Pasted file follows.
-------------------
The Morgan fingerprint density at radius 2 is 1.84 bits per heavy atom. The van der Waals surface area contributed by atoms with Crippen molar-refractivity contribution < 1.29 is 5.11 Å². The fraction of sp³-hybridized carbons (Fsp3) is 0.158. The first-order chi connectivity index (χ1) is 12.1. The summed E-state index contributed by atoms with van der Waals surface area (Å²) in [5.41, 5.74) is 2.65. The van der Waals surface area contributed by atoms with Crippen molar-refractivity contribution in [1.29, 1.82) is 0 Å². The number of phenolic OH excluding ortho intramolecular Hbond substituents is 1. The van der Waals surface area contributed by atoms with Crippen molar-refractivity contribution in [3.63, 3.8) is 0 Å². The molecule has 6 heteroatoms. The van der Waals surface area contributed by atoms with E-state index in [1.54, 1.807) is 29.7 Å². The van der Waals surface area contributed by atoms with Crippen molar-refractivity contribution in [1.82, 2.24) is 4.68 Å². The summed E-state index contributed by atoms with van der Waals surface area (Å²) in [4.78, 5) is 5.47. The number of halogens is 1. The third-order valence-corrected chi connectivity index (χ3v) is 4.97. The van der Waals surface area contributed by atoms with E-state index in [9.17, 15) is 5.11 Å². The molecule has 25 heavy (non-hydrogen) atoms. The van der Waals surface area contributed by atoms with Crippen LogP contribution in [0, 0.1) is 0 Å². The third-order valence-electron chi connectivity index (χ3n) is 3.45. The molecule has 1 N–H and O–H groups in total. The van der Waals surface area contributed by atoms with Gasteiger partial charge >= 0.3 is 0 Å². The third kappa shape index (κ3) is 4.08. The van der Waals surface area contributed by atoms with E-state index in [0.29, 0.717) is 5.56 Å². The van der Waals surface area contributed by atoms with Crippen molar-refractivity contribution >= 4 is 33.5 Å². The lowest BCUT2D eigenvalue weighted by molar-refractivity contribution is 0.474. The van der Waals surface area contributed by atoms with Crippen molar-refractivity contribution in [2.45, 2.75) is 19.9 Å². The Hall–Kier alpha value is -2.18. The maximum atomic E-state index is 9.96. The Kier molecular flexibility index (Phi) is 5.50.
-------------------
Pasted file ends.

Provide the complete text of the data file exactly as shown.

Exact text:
The Morgan fingerprint density at radius 2 is 1.84 bits per heavy atom. The van der Waals surface area contributed by atoms with Crippen molar-refractivity contribution < 1.29 is 5.11 Å². The fraction of sp³-hybridized carbons (Fsp3) is 0.158. The first-order chi connectivity index (χ1) is 12.1. The summed E-state index contributed by atoms with van der Waals surface area (Å²) in [5.41, 5.74) is 2.65. The van der Waals surface area contributed by atoms with Crippen molar-refractivity contribution in [1.29, 1.82) is 0 Å². The number of phenolic OH excluding ortho intramolecular Hbond substituents is 1. The van der Waals surface area contributed by atoms with Crippen molar-refractivity contribution in [3.63, 3.8) is 0 Å². The molecule has 6 heteroatoms. The van der Waals surface area contributed by atoms with E-state index in [1.54, 1.807) is 29.7 Å². The van der Waals surface area contributed by atoms with Crippen molar-refractivity contribution in [1.82, 2.24) is 4.68 Å². The summed E-state index contributed by atoms with van der Waals surface area (Å²) in [4.78, 5) is 5.47. The number of halogens is 1. The third-order valence-corrected chi connectivity index (χ3v) is 4.97. The van der Waals surface area contributed by atoms with E-state index in [9.17, 15) is 5.11 Å². The molecule has 25 heavy (non-hydrogen) atoms. The van der Waals surface area contributed by atoms with Crippen LogP contribution in [0, 0.1) is 0 Å². The third-order valence-electron chi connectivity index (χ3n) is 3.45. The molecule has 1 N–H and O–H groups in total. The van der Waals surface area contributed by atoms with Gasteiger partial charge >= 0.3 is 0 Å². The third kappa shape index (κ3) is 4.08. The van der Waals surface area contributed by atoms with E-state index in [0.29, 0.717) is 5.56 Å². The van der Waals surface area contributed by atoms with Crippen molar-refractivity contribution >= 4 is 33.5 Å². The lowest BCUT2D eigenvalue weighted by molar-refractivity contribution is 0.474. The van der Waals surface area contributed by atoms with Crippen molar-refractivity contribution in [2.45, 2.75) is 19.9 Å². The Hall–Kier alpha value is -2.18. The maximum atomic E-state index is 9.96. The Kier molecular flexibility index (Phi) is 5.50.